Most people who have problems with their Plantar Fascia have persistently tight muscles in their back, hips, hamstrings, calves, and Achilles tendons. Professionals believe that even tightness through the shoulders can play a role in the development of this condition.
Basically if any of your muscles are tense, it throws off your musculoskeletal system by changing your alignment and the way your foot strikes the ground. It would be very beneficial to designate some of your time for a total body stretching routine. Nonetheless, if a total body stretch does not work for you, just performing stretches for your legs and feet will relieve your pain from Plantar Fasciitis.
The following list contains some instruction for some beneficial stretches, but if at any point, one of these stretches causes you unbearable pain, stop immediately, and re-evaluate the stretch or consider visiting a doctor:
- Stretch before stepping out of bed: Plantar Fasciitis can be painful all day, but can be especially bad in the morning. When you step out of bed with tight, rigid muscles, you aggravate your plantar fascia ligament. If this happens every morning, it continues the cycle of pain and inflammation because it doesn’t get enough time to rejuvenate. Before getting out of bed in the morning, first, sit up and flex your feet. Then with a strap (if you do not have a strap, a belt or hand towel will work fine) under your flexed feet, start pulling your feet toward your body until you feel a good stretch in your calves and Achilles tendons. Hold this stretch for 30 seconds, then repeat a couple more times with a little rest in between each one.
- Calf Stretches: When your calf muscles are tight, they cause stress to the heel bone because it is being pulled, therefore making the plantar fascia tense and prone to injury. Stretching the lower leg muscles is one of the best things you can do in order to recover. First, stand facing a table, place your hands palm down on the table and slide one of your legs back pushing your heel down until you feel a stretch in your lower leg. Hold this for 30 seconds and repeat 3 times for each leg. If you feel that you can handle a deeper stretch, you can bend your knees which will also allow you to stretch the lower areas of the legs.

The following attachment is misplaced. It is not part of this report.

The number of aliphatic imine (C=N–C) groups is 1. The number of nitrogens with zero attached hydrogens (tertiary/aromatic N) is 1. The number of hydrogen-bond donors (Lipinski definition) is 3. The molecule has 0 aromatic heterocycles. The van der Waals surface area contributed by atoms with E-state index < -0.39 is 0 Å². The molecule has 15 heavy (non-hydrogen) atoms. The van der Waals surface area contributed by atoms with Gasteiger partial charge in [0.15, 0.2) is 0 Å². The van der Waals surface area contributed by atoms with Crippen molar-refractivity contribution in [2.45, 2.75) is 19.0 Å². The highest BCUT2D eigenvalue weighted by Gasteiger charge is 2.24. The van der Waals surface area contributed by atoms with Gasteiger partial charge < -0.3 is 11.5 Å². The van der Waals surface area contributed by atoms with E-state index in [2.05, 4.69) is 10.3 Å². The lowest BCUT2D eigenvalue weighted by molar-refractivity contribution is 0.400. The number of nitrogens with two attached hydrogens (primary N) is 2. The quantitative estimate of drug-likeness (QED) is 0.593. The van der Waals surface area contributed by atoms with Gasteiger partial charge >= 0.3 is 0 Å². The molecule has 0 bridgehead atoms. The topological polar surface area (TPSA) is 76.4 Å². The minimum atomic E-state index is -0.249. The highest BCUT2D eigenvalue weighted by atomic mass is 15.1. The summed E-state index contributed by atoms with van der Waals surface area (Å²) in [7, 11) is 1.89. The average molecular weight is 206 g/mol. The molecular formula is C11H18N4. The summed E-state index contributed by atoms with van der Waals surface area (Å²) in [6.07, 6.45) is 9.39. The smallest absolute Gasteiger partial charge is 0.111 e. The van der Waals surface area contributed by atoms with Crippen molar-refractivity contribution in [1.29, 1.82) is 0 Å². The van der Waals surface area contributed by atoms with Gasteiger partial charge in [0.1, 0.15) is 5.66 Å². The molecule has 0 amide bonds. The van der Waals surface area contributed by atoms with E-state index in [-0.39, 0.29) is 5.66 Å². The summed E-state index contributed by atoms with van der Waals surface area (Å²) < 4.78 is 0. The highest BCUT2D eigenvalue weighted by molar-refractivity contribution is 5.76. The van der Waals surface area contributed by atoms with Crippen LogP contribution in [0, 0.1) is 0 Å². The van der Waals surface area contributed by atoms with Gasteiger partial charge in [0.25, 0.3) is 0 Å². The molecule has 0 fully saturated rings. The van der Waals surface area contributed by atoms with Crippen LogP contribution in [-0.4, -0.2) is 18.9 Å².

- Plantar Fascia Stretches: Stretching the Plantar Fascia will help loosen up the muscles and tissues and relieve some of the pain. With your hand, pull your toes up until you feel a stretch in the ball of your foot, you may even feel the stretch all the way to your heel. Hold this stretch for at least 30 seconds and repeat at least 3 times.
- Hamstring Stretch: Standing Stretch: Stand up straight and simply bend forward from the waist. You should let the arms dangle down by your sides and make sure to keep your legs straight. Reach for your toes, but if you cannot make it all the way down to touch them, do not force yourself to. It is not necessary to cause yourself more pain. This stretch should provide a nice, gentle release across the back of the hamstrings. It is important to hold each stretch for at least 10 seconds and repeat a few times. For a less strenuous version of this stretch, you can sit in a chair and stretch your legs straight out in front of you. Gently reach forward and try to touch your toes. You can even do this with one leg at a time to make it easier and less stressful on the back and core muscles.
- Back Stretch: Prone Press Up: Lie on the floor with your elbows bent and palms placed down on the ground. Then, lift your upper torso off the ground making sure to keep your hips and legs in contact with the ground beneath you. Make sure to keep all of your muscles relaxed and never push yourself to go further than what is comfortable for you. Hold for 10-30 seconds. Repeat at least 10 times.